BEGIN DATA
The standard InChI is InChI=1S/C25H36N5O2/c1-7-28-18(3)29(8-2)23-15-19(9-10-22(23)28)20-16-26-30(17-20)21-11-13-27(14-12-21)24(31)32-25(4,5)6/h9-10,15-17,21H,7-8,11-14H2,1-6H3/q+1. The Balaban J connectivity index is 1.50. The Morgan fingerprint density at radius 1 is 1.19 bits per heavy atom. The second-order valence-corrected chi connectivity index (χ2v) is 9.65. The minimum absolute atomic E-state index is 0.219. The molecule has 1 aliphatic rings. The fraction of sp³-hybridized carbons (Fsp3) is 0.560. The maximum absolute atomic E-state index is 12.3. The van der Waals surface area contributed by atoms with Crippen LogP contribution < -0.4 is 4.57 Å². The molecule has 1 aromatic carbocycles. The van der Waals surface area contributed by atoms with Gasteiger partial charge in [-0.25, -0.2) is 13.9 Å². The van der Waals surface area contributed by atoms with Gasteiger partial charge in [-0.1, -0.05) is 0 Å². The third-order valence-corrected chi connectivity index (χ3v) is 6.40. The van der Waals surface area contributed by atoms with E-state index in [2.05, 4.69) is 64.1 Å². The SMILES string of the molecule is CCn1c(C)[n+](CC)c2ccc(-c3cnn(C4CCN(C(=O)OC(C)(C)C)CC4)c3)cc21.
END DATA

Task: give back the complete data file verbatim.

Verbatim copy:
The standard InChI is InChI=1S/C25H36N5O2/c1-7-28-18(3)29(8-2)23-15-19(9-10-22(23)28)20-16-26-30(17-20)21-11-13-27(14-12-21)24(31)32-25(4,5)6/h9-10,15-17,21H,7-8,11-14H2,1-6H3/q+1. The Balaban J connectivity index is 1.50. The Morgan fingerprint density at radius 1 is 1.19 bits per heavy atom. The second-order valence-corrected chi connectivity index (χ2v) is 9.65. The minimum absolute atomic E-state index is 0.219. The molecule has 1 aliphatic rings. The fraction of sp³-hybridized carbons (Fsp3) is 0.560. The maximum absolute atomic E-state index is 12.3. The van der Waals surface area contributed by atoms with Crippen LogP contribution < -0.4 is 4.57 Å². The molecule has 1 aromatic carbocycles. The van der Waals surface area contributed by atoms with Gasteiger partial charge in [-0.25, -0.2) is 13.9 Å². The van der Waals surface area contributed by atoms with Gasteiger partial charge in [-0.1, -0.05) is 0 Å². The third-order valence-corrected chi connectivity index (χ3v) is 6.40. The van der Waals surface area contributed by atoms with E-state index in [2.05, 4.69) is 64.1 Å². The SMILES string of the molecule is CCn1c(C)[n+](CC)c2ccc(-c3cnn(C4CCN(C(=O)OC(C)(C)C)CC4)c3)cc21.